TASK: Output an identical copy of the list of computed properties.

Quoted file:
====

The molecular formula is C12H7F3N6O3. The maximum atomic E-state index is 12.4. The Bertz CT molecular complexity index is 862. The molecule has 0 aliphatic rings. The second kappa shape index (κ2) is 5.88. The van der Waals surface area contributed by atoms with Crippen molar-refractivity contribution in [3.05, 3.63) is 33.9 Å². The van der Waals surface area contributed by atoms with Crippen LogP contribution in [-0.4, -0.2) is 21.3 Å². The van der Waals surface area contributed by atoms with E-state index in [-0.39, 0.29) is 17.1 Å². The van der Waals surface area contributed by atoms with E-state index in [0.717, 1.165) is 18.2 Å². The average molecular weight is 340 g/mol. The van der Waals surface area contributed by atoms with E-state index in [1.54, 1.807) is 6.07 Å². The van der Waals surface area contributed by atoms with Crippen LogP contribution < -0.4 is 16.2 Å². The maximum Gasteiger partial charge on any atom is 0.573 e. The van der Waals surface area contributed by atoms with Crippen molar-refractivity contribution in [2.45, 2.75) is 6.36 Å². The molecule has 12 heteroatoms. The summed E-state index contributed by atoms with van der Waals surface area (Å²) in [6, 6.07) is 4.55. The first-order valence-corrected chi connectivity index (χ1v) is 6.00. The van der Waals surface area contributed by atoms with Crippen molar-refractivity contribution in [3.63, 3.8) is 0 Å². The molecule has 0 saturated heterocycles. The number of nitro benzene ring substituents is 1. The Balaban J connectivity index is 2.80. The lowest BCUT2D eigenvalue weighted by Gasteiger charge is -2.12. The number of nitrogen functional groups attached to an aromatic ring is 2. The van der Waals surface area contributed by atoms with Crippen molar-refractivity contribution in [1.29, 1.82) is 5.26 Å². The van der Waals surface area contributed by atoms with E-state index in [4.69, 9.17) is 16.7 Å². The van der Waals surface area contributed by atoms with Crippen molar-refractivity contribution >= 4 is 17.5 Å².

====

The molecular formula is C12H7F3N6O3. The maximum atomic E-state index is 12.4. The Bertz CT molecular complexity index is 862. The molecule has 0 aliphatic rings. The second kappa shape index (κ2) is 5.88. The van der Waals surface area contributed by atoms with Crippen molar-refractivity contribution in [3.05, 3.63) is 33.9 Å². The van der Waals surface area contributed by atoms with Crippen LogP contribution in [-0.4, -0.2) is 21.3 Å². The van der Waals surface area contributed by atoms with E-state index in [-0.39, 0.29) is 17.1 Å². The van der Waals surface area contributed by atoms with E-state index in [0.717, 1.165) is 18.2 Å². The average molecular weight is 340 g/mol. The van der Waals surface area contributed by atoms with E-state index in [1.54, 1.807) is 6.07 Å². The van der Waals surface area contributed by atoms with Crippen LogP contribution < -0.4 is 16.2 Å². The maximum Gasteiger partial charge on any atom is 0.573 e. The van der Waals surface area contributed by atoms with Crippen molar-refractivity contribution in [2.45, 2.75) is 6.36 Å². The molecule has 12 heteroatoms. The summed E-state index contributed by atoms with van der Waals surface area (Å²) in [6, 6.07) is 4.55. The first-order valence-corrected chi connectivity index (χ1v) is 6.00. The van der Waals surface area contributed by atoms with Crippen molar-refractivity contribution in [3.63, 3.8) is 0 Å². The molecule has 0 saturated heterocycles. The number of nitro benzene ring substituents is 1. The Balaban J connectivity index is 2.80. The lowest BCUT2D eigenvalue weighted by Gasteiger charge is -2.12. The number of nitrogen functional groups attached to an aromatic ring is 2. The van der Waals surface area contributed by atoms with Crippen molar-refractivity contribution in [1.29, 1.82) is 5.26 Å². The van der Waals surface area contributed by atoms with E-state index in [4.69, 9.17) is 16.7 Å². The van der Waals surface area contributed by atoms with Crippen molar-refractivity contribution >= 4 is 17.5 Å².